Judaism does not believe in the free will of angels. What is the scriptural evidence for that and since when has such belief been held within the Jewish community?
I can bring you a proof that some angels do have at least limited free will. At the time of the Churban when the Yidden were besieged, the Midrash (Yalkut Shimoni II:1023) tells us that the Yidden were not scared. they said to one another
This implies that had God not changed thier names they would have had free will to save them.
Another Medrash (Devarim Rabbah 1:17) says that when Titus was about to enter the Beis HaMikdash 600,000 demons were waiting to attack him. When they saw the Holy One did not interfere, they said we too will not then interfere. This too implies that they could have interfered had they wanted.
Lastly the Gemoro brings the story of 2 Malachim who saw Bnos Elokim who were extremely attractive earthly women and requested to be tested against them (to which they failed [the test]). This however, only shows that they could want thier own things, but not that they could carry them out. However, my first 2 proofs stand!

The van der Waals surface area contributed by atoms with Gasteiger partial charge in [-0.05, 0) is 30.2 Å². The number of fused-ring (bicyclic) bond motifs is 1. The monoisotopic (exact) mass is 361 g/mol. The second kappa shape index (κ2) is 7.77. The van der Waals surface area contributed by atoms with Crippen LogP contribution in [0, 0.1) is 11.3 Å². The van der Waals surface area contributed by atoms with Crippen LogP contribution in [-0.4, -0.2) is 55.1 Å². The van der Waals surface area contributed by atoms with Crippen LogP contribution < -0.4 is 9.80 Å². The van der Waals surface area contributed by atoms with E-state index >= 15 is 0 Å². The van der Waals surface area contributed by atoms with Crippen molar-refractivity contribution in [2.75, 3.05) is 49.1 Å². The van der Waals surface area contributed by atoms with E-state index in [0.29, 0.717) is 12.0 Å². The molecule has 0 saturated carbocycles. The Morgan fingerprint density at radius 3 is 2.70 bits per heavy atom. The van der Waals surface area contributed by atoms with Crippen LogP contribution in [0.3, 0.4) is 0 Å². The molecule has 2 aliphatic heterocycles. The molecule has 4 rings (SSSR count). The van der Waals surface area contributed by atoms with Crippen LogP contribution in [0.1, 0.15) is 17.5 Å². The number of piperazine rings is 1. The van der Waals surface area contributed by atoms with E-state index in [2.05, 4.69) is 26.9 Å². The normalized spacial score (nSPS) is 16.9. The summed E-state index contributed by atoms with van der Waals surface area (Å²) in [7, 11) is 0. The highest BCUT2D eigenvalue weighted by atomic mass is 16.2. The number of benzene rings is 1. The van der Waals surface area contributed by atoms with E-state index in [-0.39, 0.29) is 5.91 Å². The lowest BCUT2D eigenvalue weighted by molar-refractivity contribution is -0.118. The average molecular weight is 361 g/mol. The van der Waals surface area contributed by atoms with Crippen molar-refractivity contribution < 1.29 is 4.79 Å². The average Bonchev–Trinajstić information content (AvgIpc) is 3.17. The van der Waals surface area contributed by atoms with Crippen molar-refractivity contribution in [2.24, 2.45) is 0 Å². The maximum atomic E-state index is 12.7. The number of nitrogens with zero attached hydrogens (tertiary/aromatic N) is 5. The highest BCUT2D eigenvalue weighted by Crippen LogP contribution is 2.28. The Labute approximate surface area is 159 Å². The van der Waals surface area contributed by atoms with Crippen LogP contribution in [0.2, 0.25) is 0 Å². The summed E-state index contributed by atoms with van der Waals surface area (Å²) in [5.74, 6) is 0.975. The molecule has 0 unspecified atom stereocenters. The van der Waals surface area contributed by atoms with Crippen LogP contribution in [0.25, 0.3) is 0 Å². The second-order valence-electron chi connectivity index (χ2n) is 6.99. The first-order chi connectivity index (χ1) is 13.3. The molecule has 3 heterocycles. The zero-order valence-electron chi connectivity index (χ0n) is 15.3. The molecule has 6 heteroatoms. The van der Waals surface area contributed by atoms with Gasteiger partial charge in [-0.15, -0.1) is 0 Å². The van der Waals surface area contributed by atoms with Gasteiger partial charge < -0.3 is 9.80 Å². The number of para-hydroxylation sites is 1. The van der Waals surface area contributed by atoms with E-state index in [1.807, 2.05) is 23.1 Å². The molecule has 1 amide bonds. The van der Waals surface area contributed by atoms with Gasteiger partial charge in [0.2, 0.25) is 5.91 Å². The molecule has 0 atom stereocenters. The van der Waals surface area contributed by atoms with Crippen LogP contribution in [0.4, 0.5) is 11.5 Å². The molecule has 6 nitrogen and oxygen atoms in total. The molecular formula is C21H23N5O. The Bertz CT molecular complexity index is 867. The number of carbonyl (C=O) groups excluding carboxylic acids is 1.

Perhaps there are different levels of angels with different levels of free will.
When Moshe Rabeinu went up to receive the Torah, the angels wanted it for themselves, so Moshe replied to them "do you have a Yetzer Hora?". Thus we see that this has been known since the beginning Yidishkeit.
The source of Avodah Zorah actually comes from this misconception that Angels have free will, this led the generations before Noach to 'serve' them (so that they can get favors from them)
I believe the idea that angels do not have free will comes from a medieval understanding of what the gemora means that an angel can only have 1 task. (Mesechet Baba Metziah 86b)
There are numerous statements in midrash and gemora that an angel can only do one thing. They have one single mission. When angels appear to have more than one mission, Chazal discuss and find ways to explain it. (Mesechet Baba Metziah 86b)
The question arises then, if an angel can only have a single task, does that mean it has free will or not? This is a question addressed by the Rishonim, and is really more of a philosophy question regarding the nature of free will, than it is a theological question regarding the nature of angels.